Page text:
Among the ministries, the Health Ministry, the Land Defence Ministry and the Agriculture Ministry were thought in the poll to be most prone to corruption, whereas the Education and Science, the Culture Ministry and the Foreign Affairs Ministry were widely seen as the most transparent.

Corruption-related damage assessment

How big damage does corruption inflict yearly to the state? And how much does it costs to all?

According to the STT representative, the European Union has assessed the bloc’s corruption risks from 179 to 990 billion euro every year.

«Corruption risks-induced direct and implicit damage to Lithuania is at 4.44 billion euro, or 11.4 per cent of our GDP, to believe the assessment by RAND Europe, an independent research centre. Corruption is costly both to the population, business and the state itself,» Dobrynina emphasised.

«Indeed, the losses that the state incurs yearly due to corruption are immense. We all should understand that the money, should it be used properly, could benefit all of us. It is estimated state could allot each of us 1500 euro more every year should the institutions function in a more transparent way,» says Sergeij Muravjov, head of the Lithuanian affiliate of Transparency International.

Nepotism is number 1

In his words, nepotism is the most spread form of corruption in Lithuania.

«Many are talking that opaque, non-transparent and corrupted relations between businessmen and politicians, as well as protectionism of relatives and cronies is the main reason why we are losing millions and billions,» he added.

According to him, a lot (in reducing corruption) depends on the politicians; thence the importance of local municipal councils’ members is key.

«Very often, alas, the municipalities are if bogs of corruption which bogs down all good initiatives of transparency or the will to change anything,» the corruption watchdog head claimed.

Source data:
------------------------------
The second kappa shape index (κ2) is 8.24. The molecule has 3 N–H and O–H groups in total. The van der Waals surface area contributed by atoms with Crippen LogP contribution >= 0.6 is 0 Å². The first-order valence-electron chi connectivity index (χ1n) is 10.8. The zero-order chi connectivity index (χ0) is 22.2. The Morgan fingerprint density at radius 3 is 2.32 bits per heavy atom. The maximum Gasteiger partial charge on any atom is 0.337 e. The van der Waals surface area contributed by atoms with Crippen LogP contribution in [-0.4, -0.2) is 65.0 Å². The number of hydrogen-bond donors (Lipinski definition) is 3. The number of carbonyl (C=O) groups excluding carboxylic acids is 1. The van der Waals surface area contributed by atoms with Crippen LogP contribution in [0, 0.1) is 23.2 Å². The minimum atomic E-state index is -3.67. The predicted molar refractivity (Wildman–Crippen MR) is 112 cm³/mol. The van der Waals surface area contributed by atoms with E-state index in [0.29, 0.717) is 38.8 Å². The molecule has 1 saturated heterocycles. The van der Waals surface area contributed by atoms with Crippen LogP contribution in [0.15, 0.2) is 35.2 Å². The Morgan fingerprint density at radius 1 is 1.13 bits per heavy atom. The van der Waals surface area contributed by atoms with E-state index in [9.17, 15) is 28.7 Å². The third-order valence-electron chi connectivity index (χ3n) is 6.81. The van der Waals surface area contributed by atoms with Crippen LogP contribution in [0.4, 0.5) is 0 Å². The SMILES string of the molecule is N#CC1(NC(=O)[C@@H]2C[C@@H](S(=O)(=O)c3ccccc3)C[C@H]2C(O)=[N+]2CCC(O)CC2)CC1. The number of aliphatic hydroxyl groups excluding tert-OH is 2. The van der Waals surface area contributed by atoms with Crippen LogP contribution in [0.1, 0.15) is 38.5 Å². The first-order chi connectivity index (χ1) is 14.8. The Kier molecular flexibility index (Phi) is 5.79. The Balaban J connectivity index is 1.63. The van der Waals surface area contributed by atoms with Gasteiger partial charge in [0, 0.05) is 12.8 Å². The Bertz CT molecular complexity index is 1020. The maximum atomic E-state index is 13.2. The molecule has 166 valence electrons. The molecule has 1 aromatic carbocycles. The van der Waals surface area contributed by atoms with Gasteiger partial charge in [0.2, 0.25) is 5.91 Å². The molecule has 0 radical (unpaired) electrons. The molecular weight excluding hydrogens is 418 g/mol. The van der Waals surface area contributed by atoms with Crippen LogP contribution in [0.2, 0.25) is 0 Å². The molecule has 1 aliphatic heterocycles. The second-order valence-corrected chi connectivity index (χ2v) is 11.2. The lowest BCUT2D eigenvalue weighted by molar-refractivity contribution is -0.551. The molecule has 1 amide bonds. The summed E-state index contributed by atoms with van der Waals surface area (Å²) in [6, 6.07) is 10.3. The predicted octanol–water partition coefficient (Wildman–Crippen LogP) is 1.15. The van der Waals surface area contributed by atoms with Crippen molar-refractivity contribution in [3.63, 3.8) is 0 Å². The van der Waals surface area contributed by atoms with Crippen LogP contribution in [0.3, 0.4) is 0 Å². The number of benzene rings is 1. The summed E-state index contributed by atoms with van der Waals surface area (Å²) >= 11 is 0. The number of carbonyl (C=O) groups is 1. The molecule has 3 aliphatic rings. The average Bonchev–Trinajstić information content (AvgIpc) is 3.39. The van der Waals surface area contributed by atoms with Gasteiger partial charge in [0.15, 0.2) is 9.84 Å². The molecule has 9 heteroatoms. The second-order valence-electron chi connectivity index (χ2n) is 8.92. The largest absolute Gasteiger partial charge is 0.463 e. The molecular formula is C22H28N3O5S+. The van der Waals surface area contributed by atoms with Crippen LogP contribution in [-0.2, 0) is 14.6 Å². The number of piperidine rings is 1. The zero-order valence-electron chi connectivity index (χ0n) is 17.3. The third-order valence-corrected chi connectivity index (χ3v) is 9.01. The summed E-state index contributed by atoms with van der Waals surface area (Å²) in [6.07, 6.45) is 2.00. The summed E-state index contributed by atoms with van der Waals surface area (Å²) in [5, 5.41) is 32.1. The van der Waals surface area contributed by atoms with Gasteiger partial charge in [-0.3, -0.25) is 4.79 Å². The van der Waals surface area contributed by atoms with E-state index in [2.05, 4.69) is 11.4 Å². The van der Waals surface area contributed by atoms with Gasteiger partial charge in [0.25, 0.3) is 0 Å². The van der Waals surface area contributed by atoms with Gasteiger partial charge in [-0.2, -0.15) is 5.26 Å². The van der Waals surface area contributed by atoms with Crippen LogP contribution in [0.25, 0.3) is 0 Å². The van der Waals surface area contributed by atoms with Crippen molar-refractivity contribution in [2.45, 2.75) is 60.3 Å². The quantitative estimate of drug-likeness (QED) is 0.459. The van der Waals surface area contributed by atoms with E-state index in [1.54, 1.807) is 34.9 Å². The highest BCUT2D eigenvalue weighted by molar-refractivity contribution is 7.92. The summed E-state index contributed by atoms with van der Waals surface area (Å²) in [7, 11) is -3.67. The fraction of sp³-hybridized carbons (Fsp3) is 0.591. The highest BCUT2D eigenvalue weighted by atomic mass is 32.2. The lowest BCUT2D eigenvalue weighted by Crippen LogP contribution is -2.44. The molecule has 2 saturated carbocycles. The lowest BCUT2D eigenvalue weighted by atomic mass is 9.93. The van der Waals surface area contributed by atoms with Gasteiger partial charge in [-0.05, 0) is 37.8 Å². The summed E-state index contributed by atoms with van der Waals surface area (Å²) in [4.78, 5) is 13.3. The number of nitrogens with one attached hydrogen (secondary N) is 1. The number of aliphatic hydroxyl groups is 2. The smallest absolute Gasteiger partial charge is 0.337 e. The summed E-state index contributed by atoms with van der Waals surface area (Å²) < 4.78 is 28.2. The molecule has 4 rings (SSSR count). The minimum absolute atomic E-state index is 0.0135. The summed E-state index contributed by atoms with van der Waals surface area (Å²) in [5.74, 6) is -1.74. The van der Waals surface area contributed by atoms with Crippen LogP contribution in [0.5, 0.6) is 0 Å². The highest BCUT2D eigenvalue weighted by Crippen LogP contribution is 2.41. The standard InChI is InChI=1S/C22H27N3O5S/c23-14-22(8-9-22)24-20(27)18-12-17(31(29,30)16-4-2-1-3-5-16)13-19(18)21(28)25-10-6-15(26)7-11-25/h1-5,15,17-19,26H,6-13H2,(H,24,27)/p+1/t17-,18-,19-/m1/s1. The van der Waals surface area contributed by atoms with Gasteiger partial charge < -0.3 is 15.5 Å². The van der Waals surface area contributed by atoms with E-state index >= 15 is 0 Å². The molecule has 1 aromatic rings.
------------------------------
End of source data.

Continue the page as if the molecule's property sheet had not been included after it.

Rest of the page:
Flawed legislation prompts corruption 

Meanwhile, Nerijus Mačiulis, chief economist at Swedbank Lithuania, is convinced that that estimate of corruption in Lithuania – at 4.4 billion euro, to remind – shows that corruption cannot be understood narrowly.

«The biggest damage that Lithuania endures as state relates to large-scale corruption, stemming from flawed legislation, which has potential to constraint investments. As a result, large corporations sometimes tend to bypass Lithuania – the country loses new jobs and a possibility of higher wages in the country,» Mačiulis emphasised.

Lithuania ranked 38th on Corruption Index

Lithuania scored 59 points out of 100 on the 2016 Corruption Perceptions Index reported by Transparency International. Corruption Index in Lithuania averaged 49.67 Points from 1999 until 2016, reaching an all- time high of 61 Points in 2015 and a record low of 38 Points in 1999.

Out of 176 countries rated last year, Lithuania ranked 38th, whereas Latvia stepped down four positions – from the 40th to the 44th position, sharing this place with Georgia, meanwhile Estonia was 22nd.

The index compilers evaluated the corruption in public and political sectors. The assessments were done by local experts and business leaders.